Gucci’s steaming success continues. In the Kering group’s annual report, released on February 13, the brand announced a 44.6 per cent increase in revenues and a 69.1 per cent increase in operating income. Sales topped €6bn for the first time.
Moreover, the biggest growth was in western Europe. “All of the brand’s main product categories contributed to sales growth in the directly operated store network,” continued the report. “Online sales soared by more than 80 per cent, while sales in the wholesale network were up 34.7 per cent on a comparable basis.”
The brand, led by chief executive Marco Bizzarri and his creative head Alessandro Michele, powers on. Quite what exactly it is about Gucci that has captured the zeitgeist is less easy to quantify. Certainly, sheer bravery must be key. How many brands, for example, would put their work in the hands of a little-known art illustrator, as Michele did with Ignasi Monreal to create their Spring campaign? Would other brands have been so relaxed about the mad, phantasmagoric world Michele conjures in Gucci’s name? Would other brands have been so unapologetically youthful in outlook, and so happy to desecrate so many of their codes?
For AW18, Michele was pushing boundaries again. This was fashion for the magical realists. The designer had drawn on a “post-human” Gucci cyborg to find his theme — and staged his show in a brutal, overlit surgical theatre. Everything was fluid — men, women, monsters were all here — and often combined. The clothes, many of which were quite straightforward (and highly commercial), were deliberately styled to obfuscate: scarves were wrapped to cover the head, crystal headpieces obscured the faces. Sweaters and 1970s suiting featured familiar American icons — a Paramount Pictures logo and baseball insignias. Other pieces were more theatrical. The costume element was strong. One model sprouted sheep horns, another carried a baby dragon. And another, most alarmingly, toted a “human” head.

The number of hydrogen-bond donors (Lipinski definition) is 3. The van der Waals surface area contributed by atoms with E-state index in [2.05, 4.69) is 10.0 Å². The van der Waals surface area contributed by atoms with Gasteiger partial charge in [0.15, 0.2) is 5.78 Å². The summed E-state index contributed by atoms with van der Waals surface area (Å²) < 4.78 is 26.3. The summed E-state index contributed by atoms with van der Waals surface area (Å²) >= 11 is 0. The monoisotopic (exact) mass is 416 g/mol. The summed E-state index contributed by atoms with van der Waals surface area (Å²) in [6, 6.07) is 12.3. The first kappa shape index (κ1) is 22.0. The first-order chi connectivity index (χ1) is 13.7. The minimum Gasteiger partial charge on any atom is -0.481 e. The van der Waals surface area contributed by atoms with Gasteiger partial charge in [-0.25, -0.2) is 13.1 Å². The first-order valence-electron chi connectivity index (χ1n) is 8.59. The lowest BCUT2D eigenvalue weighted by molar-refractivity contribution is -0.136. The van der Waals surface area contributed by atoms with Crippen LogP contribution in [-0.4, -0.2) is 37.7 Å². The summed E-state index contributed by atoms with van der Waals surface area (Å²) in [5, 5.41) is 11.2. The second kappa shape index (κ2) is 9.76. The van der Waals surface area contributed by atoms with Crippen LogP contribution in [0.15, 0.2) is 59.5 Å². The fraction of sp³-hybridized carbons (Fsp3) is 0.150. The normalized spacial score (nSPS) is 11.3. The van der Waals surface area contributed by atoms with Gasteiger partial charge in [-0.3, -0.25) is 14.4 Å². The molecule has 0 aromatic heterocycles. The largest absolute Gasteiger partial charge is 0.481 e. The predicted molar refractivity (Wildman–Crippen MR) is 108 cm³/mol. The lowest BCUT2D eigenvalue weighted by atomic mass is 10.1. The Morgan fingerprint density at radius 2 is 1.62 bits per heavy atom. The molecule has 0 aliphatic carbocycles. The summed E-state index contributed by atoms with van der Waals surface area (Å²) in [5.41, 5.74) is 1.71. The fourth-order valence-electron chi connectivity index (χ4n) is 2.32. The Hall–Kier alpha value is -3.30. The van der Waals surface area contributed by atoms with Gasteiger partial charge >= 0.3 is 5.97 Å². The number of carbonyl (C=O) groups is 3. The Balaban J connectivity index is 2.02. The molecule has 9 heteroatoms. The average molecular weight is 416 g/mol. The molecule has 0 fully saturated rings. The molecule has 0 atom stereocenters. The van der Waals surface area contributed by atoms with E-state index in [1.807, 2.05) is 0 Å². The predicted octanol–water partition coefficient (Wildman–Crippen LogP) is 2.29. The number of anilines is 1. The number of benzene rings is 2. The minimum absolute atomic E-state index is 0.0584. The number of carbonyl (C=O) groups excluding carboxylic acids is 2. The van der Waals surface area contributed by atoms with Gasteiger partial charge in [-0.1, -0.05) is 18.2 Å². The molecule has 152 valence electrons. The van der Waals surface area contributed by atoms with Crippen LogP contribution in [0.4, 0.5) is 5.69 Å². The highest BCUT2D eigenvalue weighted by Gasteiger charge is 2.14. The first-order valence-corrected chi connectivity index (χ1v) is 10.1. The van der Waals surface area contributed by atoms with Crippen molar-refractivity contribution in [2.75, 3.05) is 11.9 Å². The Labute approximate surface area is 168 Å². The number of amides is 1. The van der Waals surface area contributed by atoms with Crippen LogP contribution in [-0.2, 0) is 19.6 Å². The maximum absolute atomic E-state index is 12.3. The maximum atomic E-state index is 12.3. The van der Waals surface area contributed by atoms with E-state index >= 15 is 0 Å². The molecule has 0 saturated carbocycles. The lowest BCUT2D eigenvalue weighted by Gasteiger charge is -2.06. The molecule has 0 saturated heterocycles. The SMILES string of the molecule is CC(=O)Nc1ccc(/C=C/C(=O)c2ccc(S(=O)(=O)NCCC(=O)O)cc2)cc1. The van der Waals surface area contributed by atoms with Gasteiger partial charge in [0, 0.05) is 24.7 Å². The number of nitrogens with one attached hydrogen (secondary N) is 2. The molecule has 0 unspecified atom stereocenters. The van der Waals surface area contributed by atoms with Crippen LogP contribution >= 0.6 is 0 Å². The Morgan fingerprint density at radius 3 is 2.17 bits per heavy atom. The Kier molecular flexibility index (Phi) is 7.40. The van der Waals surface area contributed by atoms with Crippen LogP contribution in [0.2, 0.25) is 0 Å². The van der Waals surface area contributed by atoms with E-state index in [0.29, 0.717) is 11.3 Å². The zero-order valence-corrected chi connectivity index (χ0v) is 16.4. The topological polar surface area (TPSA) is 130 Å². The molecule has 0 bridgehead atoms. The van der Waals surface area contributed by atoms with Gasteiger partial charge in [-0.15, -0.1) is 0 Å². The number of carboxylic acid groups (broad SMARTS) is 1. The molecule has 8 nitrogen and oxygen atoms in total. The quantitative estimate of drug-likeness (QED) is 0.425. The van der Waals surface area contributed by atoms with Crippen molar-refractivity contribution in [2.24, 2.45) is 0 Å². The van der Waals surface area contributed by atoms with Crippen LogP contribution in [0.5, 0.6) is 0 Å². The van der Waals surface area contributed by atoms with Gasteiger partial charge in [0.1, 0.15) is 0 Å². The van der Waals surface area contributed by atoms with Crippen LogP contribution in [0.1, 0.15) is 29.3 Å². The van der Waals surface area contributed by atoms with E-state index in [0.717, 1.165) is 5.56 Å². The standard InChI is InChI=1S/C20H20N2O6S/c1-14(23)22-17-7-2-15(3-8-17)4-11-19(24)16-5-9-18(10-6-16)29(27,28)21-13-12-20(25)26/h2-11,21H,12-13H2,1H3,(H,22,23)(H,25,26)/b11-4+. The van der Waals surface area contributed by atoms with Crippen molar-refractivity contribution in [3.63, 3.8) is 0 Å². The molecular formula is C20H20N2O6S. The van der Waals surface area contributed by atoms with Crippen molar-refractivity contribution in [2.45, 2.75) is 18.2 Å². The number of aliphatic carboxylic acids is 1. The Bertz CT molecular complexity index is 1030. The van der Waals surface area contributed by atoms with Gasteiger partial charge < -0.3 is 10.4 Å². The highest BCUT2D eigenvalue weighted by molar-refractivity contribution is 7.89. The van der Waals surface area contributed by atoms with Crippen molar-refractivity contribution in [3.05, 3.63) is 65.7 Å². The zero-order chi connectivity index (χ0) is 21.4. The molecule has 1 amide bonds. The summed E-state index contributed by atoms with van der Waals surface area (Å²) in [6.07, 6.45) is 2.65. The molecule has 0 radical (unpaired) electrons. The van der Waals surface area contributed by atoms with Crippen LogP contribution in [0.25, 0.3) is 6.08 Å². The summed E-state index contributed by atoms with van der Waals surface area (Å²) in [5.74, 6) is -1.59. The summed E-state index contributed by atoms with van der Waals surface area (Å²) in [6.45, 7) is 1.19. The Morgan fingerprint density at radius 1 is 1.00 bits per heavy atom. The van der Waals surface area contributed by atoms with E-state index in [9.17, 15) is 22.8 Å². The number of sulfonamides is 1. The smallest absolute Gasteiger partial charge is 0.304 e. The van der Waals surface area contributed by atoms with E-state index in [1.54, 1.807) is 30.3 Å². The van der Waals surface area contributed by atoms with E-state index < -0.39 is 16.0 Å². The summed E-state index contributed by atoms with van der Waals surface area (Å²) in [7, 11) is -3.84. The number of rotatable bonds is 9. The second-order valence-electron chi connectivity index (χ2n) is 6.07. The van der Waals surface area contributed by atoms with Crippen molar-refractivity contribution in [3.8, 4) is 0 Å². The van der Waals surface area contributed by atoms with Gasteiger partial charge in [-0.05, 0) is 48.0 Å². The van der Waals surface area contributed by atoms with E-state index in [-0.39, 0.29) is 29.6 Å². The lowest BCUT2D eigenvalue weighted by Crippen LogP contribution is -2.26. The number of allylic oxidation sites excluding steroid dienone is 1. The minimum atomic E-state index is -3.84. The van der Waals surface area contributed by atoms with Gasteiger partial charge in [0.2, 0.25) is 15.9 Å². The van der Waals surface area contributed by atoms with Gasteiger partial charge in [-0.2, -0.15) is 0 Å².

“I’m happy I was born as a hybrid,” said Michele backstage, referring to his bizarre “supernatural” mash-up. “The surgical set represented the way we change ourselves, our physicality and the idea of possibility. Clothes just help us become who we want to be.”
I was reminded of the film director Guillermo del Toro and his mythical aquaman film The Shape of Water. The show and the film had much in common, and del Toro is similarly preoccupied with the theme of transformation. “When people tell me . . . the stories I dream are impossible, I think of [Mary Shelley],” said the film-maker in his winning Bafta speech on Sunday. “She gave voice to the voiceless, and presence to the invisible, and showed me that, sometimes, to talk about monsters, we need to fabricate monsters of our own.”
Here Michele had literally fabricated a monster. He, too, has a Frankenstein fixation, and believes in monsters and mythical beasts to show our true selves. “We are all the Dr Frankenstein of our lives,” said Michele. “We work in the lab in our heads.” For Michele, clothes are the agents of transformation of ourselves. The things that allow us “to become”.
Such a point of view is not everyone’s cup of tea. It certainly sounds quite bonkers. But third eyes and supernatural details are all hot topics for the Game of Thrones generation. They love an ancient talismanic prop to wear with their Gucci sneakers.
Perhaps Michele’s tremendous commercial success has been in his refusal to be seen as a clothes-maker. “I plunge into the history of clothing. I love clothes. But my urge is to create something more powerful than fashion. A skirt is not enough.”
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